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Beach City 7’s: June 24, 2017

Tuna Tournament Report: Beach City 7’s, June 24, 2017 Author: James Niblock

The Jim Johnson Memorial Park on Avenida Vista Hermosa was the setting for the Beach City 7’s, and what a “beautiful sight” it was as the tournament hosts, the OC Ravens, provided a facility matching up to the rest of the summer series events in its offering of real grass. As has been well documented, San Clemente has proved to be a fertile nesting territory for great white sharks of late, but it was the San Diego Tunas who would be hoping to make the headlines of the OC Register and take a little heat off the shark press, at least for one weekend.

On paper, the group of 4 certainly had the potential to be problematic for Bryan Barnard’s men/large nomadic fish. Pasadena, never a straightforward proposition in any form of the game; Phoenix, who would be largely represented by ASU collegiates; and Belmont Shore’s Gazelles side, who present a unique challenge and have Beach City 7s history with the Tunas, having beaten the San Diego outfit in a closely contested social final last time out.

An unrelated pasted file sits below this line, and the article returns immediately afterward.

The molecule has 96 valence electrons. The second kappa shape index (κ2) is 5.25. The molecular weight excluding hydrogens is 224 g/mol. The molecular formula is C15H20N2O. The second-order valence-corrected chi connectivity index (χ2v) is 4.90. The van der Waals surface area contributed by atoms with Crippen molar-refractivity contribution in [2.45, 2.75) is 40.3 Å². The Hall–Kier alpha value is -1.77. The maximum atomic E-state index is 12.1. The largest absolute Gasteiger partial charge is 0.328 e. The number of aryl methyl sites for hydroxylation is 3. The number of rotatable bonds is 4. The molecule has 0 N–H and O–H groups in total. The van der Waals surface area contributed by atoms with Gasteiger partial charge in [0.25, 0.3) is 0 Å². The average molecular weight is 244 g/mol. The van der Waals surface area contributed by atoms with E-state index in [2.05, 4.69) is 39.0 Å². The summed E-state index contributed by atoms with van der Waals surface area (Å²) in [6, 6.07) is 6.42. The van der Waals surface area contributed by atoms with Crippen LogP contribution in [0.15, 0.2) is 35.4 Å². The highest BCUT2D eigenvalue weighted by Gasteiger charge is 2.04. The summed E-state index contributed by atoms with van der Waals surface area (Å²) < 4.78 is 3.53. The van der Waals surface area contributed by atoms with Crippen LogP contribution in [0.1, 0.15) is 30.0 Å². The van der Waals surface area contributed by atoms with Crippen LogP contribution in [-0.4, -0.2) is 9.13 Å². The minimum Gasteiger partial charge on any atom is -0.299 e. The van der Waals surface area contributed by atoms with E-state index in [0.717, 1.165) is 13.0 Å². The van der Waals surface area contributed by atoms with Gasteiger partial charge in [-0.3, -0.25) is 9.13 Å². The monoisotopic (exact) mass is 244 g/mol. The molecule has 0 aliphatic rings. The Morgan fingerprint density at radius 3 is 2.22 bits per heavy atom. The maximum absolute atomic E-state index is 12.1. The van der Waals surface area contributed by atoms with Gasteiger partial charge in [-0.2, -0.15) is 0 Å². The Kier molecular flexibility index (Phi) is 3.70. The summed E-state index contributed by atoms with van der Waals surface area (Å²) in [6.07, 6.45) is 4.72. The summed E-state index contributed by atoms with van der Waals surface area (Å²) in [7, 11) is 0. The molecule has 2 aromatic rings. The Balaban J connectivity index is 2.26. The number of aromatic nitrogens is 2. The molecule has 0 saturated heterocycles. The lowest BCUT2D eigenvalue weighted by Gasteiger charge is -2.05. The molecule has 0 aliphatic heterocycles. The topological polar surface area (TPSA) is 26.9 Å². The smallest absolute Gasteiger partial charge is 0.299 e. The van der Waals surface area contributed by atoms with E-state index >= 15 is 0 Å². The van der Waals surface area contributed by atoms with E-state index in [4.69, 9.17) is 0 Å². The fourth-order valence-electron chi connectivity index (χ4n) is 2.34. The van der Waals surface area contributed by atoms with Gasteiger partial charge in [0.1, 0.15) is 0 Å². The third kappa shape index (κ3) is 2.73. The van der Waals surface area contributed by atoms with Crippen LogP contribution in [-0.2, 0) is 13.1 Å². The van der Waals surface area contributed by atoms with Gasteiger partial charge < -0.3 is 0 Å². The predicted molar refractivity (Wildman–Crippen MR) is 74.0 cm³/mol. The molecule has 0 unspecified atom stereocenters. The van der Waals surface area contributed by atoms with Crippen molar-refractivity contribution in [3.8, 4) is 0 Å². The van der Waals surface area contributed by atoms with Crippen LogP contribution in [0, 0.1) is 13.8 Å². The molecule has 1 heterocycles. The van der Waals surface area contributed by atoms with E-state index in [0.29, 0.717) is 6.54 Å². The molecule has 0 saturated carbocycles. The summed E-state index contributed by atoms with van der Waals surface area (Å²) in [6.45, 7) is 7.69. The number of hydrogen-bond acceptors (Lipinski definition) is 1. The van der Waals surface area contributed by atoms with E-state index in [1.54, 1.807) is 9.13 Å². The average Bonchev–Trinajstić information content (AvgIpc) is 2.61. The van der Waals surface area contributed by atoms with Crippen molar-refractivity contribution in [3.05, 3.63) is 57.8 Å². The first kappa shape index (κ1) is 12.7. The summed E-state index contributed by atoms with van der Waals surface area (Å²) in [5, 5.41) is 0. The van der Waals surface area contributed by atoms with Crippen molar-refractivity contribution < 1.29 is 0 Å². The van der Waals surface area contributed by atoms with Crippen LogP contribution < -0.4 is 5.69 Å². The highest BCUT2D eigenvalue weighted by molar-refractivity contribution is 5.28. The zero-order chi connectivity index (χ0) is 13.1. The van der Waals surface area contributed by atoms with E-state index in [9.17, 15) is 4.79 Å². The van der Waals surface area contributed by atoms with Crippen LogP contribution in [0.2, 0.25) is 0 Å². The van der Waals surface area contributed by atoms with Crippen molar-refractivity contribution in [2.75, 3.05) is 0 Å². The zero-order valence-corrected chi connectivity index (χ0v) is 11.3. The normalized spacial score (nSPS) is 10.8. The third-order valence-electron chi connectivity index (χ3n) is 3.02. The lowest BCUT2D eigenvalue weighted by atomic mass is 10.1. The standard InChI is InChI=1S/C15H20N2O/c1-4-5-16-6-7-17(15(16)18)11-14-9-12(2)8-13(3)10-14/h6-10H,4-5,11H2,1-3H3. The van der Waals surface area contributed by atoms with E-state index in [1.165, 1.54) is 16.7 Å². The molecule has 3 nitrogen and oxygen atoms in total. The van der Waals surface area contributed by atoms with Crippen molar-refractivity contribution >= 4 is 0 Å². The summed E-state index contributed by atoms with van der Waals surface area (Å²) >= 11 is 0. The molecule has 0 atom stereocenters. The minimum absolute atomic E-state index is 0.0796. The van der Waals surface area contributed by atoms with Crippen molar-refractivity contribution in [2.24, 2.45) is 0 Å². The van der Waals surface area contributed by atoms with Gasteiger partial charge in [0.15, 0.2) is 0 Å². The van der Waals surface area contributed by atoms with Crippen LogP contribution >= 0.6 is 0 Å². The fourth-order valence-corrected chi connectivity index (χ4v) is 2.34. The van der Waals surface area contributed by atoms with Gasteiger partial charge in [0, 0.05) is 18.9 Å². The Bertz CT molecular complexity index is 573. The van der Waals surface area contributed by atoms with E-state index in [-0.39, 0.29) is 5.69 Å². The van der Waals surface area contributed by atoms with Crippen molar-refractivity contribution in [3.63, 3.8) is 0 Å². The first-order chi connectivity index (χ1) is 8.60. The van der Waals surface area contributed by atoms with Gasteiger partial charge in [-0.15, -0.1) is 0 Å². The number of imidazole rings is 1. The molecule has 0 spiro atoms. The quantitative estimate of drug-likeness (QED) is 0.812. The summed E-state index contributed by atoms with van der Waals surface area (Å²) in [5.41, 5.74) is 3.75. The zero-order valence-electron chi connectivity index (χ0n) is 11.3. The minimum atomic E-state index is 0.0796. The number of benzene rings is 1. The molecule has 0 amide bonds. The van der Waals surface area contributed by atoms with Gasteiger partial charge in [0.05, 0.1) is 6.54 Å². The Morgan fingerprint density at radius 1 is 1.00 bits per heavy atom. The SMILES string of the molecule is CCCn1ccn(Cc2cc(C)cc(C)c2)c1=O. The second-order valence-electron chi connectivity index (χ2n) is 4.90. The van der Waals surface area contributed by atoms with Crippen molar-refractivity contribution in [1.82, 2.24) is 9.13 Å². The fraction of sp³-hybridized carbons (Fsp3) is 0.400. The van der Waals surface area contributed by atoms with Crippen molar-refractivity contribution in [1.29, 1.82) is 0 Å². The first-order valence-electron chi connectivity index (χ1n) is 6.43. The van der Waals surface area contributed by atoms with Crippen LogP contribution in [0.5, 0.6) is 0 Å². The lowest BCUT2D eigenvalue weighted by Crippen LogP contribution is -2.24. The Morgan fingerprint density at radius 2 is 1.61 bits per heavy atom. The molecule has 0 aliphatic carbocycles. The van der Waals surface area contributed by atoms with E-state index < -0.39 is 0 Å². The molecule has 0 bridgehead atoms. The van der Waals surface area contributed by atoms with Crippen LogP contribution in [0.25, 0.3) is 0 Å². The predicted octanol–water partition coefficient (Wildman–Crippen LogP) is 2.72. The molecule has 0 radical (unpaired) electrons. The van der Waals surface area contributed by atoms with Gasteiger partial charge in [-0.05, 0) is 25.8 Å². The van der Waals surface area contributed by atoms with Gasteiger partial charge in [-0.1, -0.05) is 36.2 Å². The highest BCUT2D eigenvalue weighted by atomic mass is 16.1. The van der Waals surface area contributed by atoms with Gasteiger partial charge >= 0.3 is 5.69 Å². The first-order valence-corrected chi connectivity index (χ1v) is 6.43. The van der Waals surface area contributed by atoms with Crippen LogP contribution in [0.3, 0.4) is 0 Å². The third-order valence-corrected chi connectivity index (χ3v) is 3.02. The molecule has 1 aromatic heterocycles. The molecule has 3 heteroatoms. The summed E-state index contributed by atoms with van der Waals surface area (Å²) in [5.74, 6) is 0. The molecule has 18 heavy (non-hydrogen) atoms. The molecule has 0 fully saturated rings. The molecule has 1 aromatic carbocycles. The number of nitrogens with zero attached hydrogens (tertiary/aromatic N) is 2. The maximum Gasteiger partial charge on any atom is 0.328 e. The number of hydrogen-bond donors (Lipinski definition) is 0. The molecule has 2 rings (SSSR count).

Pasadena club stalwart Russ Pitts proved his value to his club yet again, seeing off James Niblock in the 4th round of a dramatic rock, paper, scissors “coin toss”, which saw Niblock finally cave from his “always scissors” ploy and Pitts metaphorically snip the early morning hopes of the Tunas into smithereens. There is no doubt that this psychological upper hand played a part in the Tunas’ tentative start to proceedings as they struggled to defend Pasadena’s athletic backline and ended up conceding the game’s first try. It was not quite as simple as that of course. Pasadena’s center momentarily forgot he was not playing at a conventionally lined rugby pitch, and committed the cardinal sin of attempting to touch down behind the goal posts. On one hand, Pasadena players should be accustomed to this (we’ve seen this sort of nonsense in D1 at LARFC – see Connor Mariani, Cleeandre Ross circa early 2017), but on the other hand, should flexibility around this type of infringement be granted, when a player has certainly done enough to merit a try? In any case, Pasadena persevered and were able to score, however on this occasion the Tunas pinned them closer to the corner, such that they missed the proceeding conversion. And the Tunas would dig in further during the first half, managing to take a narrow lead following some quick hands to release Tron Byrd. Angel Garcia converted.